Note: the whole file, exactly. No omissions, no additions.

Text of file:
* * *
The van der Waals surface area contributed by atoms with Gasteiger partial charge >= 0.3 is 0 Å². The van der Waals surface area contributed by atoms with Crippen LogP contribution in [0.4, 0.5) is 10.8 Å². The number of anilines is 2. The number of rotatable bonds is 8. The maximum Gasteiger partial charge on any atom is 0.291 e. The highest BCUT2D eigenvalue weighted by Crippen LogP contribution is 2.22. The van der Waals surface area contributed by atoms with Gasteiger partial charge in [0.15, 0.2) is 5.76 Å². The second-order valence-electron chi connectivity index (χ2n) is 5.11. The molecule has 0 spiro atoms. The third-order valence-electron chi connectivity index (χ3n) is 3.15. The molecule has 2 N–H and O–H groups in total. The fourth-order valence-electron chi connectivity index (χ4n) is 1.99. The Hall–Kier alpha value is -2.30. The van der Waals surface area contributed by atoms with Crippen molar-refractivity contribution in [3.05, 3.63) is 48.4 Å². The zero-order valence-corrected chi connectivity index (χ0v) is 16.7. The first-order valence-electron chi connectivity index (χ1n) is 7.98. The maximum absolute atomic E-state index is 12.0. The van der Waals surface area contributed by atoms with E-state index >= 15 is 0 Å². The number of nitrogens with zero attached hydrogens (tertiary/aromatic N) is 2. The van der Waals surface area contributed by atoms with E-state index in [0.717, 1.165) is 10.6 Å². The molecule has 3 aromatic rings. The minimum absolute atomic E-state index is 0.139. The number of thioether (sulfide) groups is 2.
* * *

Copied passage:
The van der Waals surface area contributed by atoms with Gasteiger partial charge >= 0.3 is 0 Å². The van der Waals surface area contributed by atoms with Crippen LogP contribution in [0.4, 0.5) is 10.8 Å². The number of anilines is 2. The number of rotatable bonds is 8. The maximum Gasteiger partial charge on any atom is 0.291 e. The highest BCUT2D eigenvalue weighted by Crippen LogP contribution is 2.22. The van der Waals surface area contributed by atoms with Gasteiger partial charge in [0.15, 0.2) is 5.76 Å². The second-order valence-electron chi connectivity index (χ2n) is 5.11. The molecule has 0 spiro atoms. The third-order valence-electron chi connectivity index (χ3n) is 3.15. The molecule has 2 N–H and O–H groups in total. The fourth-order valence-electron chi connectivity index (χ4n) is 1.99. The Hall–Kier alpha value is -2.30. The van der Waals surface area contributed by atoms with Crippen molar-refractivity contribution in [3.05, 3.63) is 48.4 Å². The zero-order valence-corrected chi connectivity index (χ0v) is 16.7. The first-order valence-electron chi connectivity index (χ1n) is 7.98. The maximum absolute atomic E-state index is 12.0. The van der Waals surface area contributed by atoms with E-state index >= 15 is 0 Å². The number of nitrogens with zero attached hydrogens (tertiary/aromatic N) is 2. The van der Waals surface area contributed by atoms with E-state index in [0.717, 1.165) is 10.6 Å². The molecule has 3 aromatic rings. The minimum absolute atomic E-state index is 0.139. The number of thioether (sulfide) groups is 2.